This page uses content from Wikipedia and is licensed under CC BY-SA.


EQ-5D is a standardized instrument for measuring generic health status. It has been widely used in population health surveys, clinical studies, economic evaluation and in routine outcome measurement in the delivery of operational healthcare.

EQ-5D is designed for self-completion and as such captures information directly from the respondent, thereby generating data that conforms with the general requirement of all Patient Reported Outcome (PRO) measures. Alternative modes of administration have also been developed.

Its ease of use and standardized use have resulted in its inclusion in 1,000s of peer-reviewed papers over the past 20 years. The overwhelming majority of these have appeared in clinical journals.

When used in economic evaluation EQ-5D preference weights are combined with time to compute quality-adjusted life years (QALY). QALYs gained is used as the outcome in cost-utility analysis which is a type of economic evaluation that compares the benefit and cost of health care programs or interventions.[1] Many countries generated a value set (preference weights) of their own population and have used it for estimating QALY to make decisions in resource allocation.[2] There are currently 171 language versions of EQ-5D questionnaire available.[3] EQ-5D is one of the most commonly used generic health status measurement, and its good validity and reliability have been reported in various health conditions.


EQ-5D was first introduced in 1990 by the EuroQol Group.[4] This group was initially formed in 1987 with the researchers of multidisciplinary areas from five European countries; Netherlands, UK, Sweden, Finland, and Norway.[5] They worked cooperatively with the aim of developing an instrument which is not specific to disease but standardized and can be used as a complement for existing health-related quality of life (HRQoL) measures.[6][7] Other required characteristics of the new instrument were capable of being sent as a postal questionnaire for self-completion, easy to complete, applicable to everyone, can produce a single index value, and can take into account the health status ‘worse than dead’.[7]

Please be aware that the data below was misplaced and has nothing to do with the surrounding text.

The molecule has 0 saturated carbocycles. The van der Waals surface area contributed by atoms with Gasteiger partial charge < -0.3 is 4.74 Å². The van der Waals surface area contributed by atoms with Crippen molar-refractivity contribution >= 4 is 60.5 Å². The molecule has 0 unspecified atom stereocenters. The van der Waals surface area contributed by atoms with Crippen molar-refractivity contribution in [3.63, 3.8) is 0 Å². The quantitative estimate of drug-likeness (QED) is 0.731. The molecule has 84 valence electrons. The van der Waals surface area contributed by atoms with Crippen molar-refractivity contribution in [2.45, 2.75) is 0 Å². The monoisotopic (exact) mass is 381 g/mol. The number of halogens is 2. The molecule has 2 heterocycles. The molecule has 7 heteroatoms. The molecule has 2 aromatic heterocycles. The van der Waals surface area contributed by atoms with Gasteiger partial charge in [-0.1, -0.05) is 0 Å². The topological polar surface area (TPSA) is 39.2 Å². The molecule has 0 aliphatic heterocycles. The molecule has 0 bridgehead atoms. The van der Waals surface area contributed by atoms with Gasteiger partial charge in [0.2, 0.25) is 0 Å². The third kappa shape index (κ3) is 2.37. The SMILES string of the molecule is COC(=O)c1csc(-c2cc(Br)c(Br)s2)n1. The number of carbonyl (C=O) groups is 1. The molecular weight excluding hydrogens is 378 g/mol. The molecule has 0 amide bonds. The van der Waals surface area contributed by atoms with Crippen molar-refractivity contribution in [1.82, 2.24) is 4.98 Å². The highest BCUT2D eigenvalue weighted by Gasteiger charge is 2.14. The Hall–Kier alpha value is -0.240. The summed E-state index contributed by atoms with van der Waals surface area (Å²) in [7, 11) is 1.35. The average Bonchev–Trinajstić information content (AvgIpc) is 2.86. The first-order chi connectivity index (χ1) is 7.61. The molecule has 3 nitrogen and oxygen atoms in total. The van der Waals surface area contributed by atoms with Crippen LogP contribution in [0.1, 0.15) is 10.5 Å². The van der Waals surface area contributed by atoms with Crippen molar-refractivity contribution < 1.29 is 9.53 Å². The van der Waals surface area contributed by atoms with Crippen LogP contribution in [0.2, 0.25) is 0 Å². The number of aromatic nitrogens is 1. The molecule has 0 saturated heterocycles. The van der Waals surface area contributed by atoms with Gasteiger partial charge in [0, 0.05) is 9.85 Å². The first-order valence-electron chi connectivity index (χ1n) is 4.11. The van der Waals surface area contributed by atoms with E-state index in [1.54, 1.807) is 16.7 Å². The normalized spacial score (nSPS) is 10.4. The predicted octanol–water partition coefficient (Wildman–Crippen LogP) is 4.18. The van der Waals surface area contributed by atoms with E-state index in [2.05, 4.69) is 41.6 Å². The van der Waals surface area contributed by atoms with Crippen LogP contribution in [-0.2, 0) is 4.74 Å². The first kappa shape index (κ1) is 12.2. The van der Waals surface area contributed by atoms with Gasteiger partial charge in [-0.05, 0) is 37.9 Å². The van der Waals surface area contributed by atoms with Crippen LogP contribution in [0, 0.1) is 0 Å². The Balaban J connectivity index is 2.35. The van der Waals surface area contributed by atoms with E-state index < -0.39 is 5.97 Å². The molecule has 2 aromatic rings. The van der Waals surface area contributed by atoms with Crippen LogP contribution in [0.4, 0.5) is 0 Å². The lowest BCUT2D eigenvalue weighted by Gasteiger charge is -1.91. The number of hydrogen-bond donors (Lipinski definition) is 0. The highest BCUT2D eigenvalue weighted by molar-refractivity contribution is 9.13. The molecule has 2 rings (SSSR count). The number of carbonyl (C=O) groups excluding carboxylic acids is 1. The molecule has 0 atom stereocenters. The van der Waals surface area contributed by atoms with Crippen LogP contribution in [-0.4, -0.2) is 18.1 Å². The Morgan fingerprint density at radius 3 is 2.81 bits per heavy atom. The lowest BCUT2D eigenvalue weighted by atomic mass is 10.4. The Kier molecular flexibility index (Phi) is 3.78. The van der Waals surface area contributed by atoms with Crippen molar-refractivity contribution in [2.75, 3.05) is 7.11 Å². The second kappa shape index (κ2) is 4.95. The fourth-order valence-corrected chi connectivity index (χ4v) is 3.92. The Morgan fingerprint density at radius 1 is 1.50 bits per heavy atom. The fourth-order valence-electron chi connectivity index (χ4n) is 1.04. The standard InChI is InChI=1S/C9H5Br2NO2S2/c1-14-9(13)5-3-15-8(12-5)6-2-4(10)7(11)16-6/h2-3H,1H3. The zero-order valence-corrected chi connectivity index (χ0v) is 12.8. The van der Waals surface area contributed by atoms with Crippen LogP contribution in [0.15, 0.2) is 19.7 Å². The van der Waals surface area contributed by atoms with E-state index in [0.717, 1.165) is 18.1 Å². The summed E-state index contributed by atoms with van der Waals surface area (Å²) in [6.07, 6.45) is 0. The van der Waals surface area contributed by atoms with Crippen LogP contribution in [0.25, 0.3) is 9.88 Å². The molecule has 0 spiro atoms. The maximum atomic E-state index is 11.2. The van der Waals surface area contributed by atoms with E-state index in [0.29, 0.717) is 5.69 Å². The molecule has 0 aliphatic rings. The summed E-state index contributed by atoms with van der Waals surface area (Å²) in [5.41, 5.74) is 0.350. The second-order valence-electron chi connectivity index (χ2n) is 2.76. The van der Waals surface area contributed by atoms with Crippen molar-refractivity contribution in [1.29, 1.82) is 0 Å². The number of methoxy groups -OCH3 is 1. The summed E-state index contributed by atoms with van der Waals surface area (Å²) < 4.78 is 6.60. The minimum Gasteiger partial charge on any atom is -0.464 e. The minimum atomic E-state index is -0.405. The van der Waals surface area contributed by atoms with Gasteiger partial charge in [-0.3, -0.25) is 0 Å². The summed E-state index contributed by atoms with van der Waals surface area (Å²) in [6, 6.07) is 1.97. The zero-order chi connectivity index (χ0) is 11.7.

The EQ-5D questionnaire has two components: health state description and evaluation.[1]

In the description part, health status is measured in terms of five dimensions (5D); mobility, self-care, usual activities, pain/discomfort, and anxiety/depression. Mobility dimension asks about the person's walking ability. Self-care dimension asks about the ability to wash or dress by oneself, and usual activities dimension measures performance in "work, study, housework, family or leisure activities". In pain/discomfort dimension, it asks how much pain or discomfort they have, and in anxiety/depression dimension, it asks how anxious or depressed they are. The respondents self-rate their level of severity for each dimension using three-level (EQ-5D-3L) or five-level (EQ-5D-5L) scale.